32. Triadafilopoulos G, DiBaise JK, Nostrant TT, et al. The Stretta procedure for the treatment of GERD: 6 and 12 month follow-up of the U.S. open label trial. Gastrointest Endosc. 2002;55(2):149-156.
  33. Peterson WL. Improving the management of GERD: Evidence-based therapeutic strategies. American Gastroenterological Association (AGA), Consensus Development Panel. Richmond, VA: AGA; September 2002:1-28.
  34. Waring JP. Surgical and endoscopic treatment of gastroesophageal reflux disease. Gastroenterol Clin North Am. 2002;31(4 Suppl):S89-S109.
  35. Deviere J, Pastorelli A, Louis H, et al. Endoscopic implantation of a biopolymer in the lower esophageal sphincter for gastroesophageal reflux: A pilot study. Gastrointest Endosc. 2002;55(3):335-341.
  36. Johnson DA, Ganz R, Aisenberg J, et al. Endoscopic, deep mural implantation of enteryx for the treatment of GERD: 6-month follow-up of a multicenter trial. Am J Gastroenterol. 2003;98(2):250-258.
  37. Galmiche JP, des Varannes SB. Endoluminal therapies for gastro-oesophageal reflux disease. Lancet. 2003;361:1119-1121.
  38. Hochberger J, Tex S, Maiss J, et al. Endoscopic antireflux treatment: Fact, fiction or future? Drugs Today (Barc). 2003;39 Suppl A:21-28.
  39. Kahrilas PJ. Radiofrequency therapy of the lower esophageal sphincter for treatment of GERD. Gastrointest Endosc. 2003;57(6):723-731.
  40. Rothstein RI, Filipi CJ. Endoscopic suturing for gastroesophageal reflux disease: Clinical outcome with the Bard EndoCinch. Gastrointest Endosc Clin N Am. 2003;13(1):89-101.
  41. Swain P, Park PO, Mills T. Bard EndoCinch: The device, the technique, and pre-clinical studies. Gastrointest Endosc Clin N Am. 2003;13(1):75-88.
  42. Mahmood Z, McMahon BP, Arfin Q, et al. Endocinch therapy for gastro-oesophageal reflux disease: A one year prospective follow up. Gut. 2003;52(1):34-39.
  43. Medical Services Advisory Committee (MSAC). Endoluminal gastroplication for gastro-oesophageal reflux disease. Assessment Report. MSAC Application 1047. Canberra, ACT: MSAC; 2002. Available at: Accessed April 28, 2004.
  44. Chuttani R, Sud R, Sachdev G, et al. A novel endoscopic full-thickness plicator for the treatment of GERD: A pilot study. Gastrointest Endosc. 2003;58(5):770-776.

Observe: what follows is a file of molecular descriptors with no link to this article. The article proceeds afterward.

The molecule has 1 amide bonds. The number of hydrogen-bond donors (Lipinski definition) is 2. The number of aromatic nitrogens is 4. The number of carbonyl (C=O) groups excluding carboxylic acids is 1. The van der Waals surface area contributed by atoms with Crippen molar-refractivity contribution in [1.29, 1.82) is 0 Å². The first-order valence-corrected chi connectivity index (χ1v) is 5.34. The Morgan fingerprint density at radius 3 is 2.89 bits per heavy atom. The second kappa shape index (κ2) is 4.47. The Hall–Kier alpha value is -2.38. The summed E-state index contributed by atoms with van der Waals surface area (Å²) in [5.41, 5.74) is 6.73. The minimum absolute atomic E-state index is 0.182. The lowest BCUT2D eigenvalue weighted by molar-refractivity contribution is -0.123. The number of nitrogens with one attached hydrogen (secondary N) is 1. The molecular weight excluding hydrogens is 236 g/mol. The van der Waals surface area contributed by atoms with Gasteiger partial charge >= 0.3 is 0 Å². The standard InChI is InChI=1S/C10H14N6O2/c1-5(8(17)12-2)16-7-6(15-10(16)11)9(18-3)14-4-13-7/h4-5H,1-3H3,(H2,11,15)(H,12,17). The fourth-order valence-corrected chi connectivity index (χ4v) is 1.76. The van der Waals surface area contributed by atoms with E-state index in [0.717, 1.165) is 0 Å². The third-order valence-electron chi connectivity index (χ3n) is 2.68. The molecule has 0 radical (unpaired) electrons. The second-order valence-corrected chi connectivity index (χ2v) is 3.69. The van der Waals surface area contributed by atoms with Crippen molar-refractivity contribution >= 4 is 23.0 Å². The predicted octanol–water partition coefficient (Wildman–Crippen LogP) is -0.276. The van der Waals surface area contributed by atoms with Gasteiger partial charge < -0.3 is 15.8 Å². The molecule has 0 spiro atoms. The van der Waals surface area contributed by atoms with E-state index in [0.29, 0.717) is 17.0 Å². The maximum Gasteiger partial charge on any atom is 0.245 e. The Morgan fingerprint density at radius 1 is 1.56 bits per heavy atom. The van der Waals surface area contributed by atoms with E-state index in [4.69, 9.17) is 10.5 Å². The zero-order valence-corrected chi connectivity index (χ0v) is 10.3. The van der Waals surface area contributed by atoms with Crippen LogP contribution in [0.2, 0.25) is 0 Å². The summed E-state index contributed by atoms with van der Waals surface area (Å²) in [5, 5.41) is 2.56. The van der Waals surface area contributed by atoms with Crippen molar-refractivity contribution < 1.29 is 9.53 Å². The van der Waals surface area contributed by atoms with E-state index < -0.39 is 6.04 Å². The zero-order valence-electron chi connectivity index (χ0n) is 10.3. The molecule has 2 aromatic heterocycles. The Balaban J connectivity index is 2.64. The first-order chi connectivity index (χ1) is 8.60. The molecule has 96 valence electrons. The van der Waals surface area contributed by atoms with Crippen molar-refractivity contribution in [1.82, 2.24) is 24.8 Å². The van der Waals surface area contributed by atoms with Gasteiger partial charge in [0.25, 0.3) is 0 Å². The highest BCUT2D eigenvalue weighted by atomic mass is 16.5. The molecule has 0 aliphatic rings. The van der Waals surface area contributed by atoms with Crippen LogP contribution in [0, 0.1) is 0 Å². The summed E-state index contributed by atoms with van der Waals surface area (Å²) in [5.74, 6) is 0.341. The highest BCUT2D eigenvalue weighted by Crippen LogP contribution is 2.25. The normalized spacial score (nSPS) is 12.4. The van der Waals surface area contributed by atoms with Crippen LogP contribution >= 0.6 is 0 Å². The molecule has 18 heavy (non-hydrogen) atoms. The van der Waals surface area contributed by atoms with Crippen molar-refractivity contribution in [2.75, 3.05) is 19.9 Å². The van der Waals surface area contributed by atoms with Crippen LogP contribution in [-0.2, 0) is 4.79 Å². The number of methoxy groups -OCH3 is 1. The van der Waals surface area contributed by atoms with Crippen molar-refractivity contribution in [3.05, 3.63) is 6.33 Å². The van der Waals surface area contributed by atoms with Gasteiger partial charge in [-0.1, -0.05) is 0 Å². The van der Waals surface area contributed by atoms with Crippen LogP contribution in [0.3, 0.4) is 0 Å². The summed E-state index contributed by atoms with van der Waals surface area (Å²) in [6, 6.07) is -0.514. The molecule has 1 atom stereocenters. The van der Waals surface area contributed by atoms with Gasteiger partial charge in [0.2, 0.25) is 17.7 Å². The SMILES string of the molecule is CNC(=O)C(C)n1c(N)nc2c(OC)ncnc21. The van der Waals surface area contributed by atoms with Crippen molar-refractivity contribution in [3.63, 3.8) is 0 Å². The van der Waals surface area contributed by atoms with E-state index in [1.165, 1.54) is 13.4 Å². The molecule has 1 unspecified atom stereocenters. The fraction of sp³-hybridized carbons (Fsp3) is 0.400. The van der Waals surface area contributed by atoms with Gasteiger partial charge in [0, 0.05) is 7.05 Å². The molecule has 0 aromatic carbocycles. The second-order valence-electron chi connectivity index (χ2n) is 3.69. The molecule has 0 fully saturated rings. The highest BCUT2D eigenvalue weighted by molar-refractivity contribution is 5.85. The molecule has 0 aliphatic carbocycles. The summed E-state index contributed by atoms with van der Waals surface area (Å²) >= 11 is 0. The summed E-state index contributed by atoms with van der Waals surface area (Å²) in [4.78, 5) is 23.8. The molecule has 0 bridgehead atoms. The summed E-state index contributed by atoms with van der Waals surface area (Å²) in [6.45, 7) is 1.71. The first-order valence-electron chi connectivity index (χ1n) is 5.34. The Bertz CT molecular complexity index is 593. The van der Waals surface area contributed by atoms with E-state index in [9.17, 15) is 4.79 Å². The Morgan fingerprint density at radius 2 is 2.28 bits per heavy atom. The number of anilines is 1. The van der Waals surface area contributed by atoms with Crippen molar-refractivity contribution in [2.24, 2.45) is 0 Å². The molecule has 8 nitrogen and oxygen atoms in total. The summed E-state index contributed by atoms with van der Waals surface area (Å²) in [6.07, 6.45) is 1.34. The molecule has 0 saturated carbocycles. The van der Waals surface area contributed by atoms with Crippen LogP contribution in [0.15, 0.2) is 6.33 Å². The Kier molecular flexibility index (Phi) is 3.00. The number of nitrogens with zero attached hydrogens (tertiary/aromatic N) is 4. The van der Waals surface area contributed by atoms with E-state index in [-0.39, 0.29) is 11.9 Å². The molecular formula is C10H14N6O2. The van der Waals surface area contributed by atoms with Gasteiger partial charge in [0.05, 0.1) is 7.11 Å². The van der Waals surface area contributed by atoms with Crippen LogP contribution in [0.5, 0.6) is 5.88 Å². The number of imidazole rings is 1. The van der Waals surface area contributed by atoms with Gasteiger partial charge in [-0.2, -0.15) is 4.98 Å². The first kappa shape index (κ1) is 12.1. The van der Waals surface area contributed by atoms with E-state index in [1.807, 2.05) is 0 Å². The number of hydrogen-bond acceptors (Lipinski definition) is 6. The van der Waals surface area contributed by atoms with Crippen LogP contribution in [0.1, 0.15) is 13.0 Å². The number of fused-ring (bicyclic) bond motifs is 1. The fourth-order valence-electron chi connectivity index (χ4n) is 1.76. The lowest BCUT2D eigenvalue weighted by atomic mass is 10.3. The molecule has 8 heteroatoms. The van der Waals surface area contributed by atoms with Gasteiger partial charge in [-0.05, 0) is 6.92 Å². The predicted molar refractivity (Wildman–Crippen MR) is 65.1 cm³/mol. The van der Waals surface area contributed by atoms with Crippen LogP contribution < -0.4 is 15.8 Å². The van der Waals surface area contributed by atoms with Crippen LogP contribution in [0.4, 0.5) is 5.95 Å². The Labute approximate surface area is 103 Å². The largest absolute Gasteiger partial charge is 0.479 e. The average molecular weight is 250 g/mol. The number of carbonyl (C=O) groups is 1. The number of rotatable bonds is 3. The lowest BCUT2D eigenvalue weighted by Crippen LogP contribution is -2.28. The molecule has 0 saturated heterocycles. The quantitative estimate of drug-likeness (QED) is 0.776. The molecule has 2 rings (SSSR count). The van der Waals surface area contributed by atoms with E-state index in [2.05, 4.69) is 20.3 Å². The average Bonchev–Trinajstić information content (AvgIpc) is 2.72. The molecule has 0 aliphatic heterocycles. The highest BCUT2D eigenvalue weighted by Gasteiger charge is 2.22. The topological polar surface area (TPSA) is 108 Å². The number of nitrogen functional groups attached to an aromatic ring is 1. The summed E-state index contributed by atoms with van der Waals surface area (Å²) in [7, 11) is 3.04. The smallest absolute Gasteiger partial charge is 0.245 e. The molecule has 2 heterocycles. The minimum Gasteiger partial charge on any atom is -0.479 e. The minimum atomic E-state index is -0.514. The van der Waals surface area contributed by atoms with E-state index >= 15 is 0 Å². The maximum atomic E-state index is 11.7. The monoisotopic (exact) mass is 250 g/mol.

45. National Institute for Clinical Excellence (NICE. Radiofrequency energy for gastro-oesophageal reflux disease. Not in Remit. London, UK: NICE; 2003.
  46. National Institute for Clinical Excellence (NICE). Endoscopic injection of a bio-compatible polymer for gastro-oesophageal reflux disease. Interventional Procedure Consultation Document. London, UK: NICE; January 2004. Available at: Accessed January 6, 2004.
  47. BlueCross BlueShield Association (BCBSA), Technology Evaluation Center (TEC). Transesophageal endoscopic treatments for gastroesophageal reflux disease. TEC Assessment Program. Chicago, IL: BCBSA; February 2004;18(20). Available at: Accessed March 15, 2004.
  48. Hailey D. Endoscope-based treatments for gastroesophageal reflux disease. Issues in Emerging Health Technologies Issue 54. Ottawa, ON: Canadian Coordinating Office for Health Technology Assessment (CCOHTA); March 2004. Available at: Accessed March 12 2004.
  49. National Institute for Clinical Excellence (NICE). Endoluminal gastroplication for gastro-oesophageal reflux disease. Interventional Procedures Guidance 115. London, UK: NICE; February 2005. 
  50. Louis H, Closset J, Deviere J. Enteryx. Best Pract Res Clin Gastroenterol. 2004;18(1):49-59.
  51. Sollano JD. Non-pharmacologic treatment strategies in gastroesophageal reflux disease. J Gastroenterol Hepatol. 2004;19 Suppl 3:S44-S48.
  52. Sonnenberg A. Review article: Anti-reflux surgery and endoluminal therapies. Aliment Pharmacol Ther. 2004;20 Suppl 5:81-88; discussion 95-96.
  53. Romagnuolo J. Endoscopic “antireflux” procedures: Not yet ready for prime time. Can J Gastroenterol. 2004;18(9):573-577.
  54. Oleynikov D, Oelschlager B, Dibaise J. Endoscopic therapy for gastroesophageal reflux disease: Can it replace antireflux surgery? Minerva Chir. 2004;59(5):427-435.
  55. Meyer TK, Olsen E, Merati A. Contemporary diagnostic and management techniques for extraesophageal reflux disease. Curr Opin Otolaryngol Head Neck Surg. 2004;12(6):519-524.
  56. Mundy L, Parrella A. Enteryx: For the treatment of gastro-oesophageal reflux disease. Horizon Scanning Prioritising Summary - Volume 7. Adelaide, SA: Adelaide Health Technology Assessment (AHTA) on behalf of National Horizon Scanning Unit (HealthPACT and MSAC); 2004.
  57. DeVault KR, Castell DO; American College of Gastroenterology. Updated guidelines for the diagnosis and treatment of gastroesophageal reflux disease. Am J Gastroenterol. 2005;100(1):190-200.
  58. Feldman M. Endoluminal treatments for gastroesophageal reflux disease. Technology Assessment. San Francisco, CA: California Technology Assessment Forum; February 11, 2004. Available at: Accessed March 6, 2005.
  59. National Institute for Clinical Excellence (NICE). Endoscopic injection of bulking agents for gastro-oesophageal reflux disease. Interventional Procedure Guidance 55. London, UK: NICE; April 2004. Available at: Accessed March 6, 2005.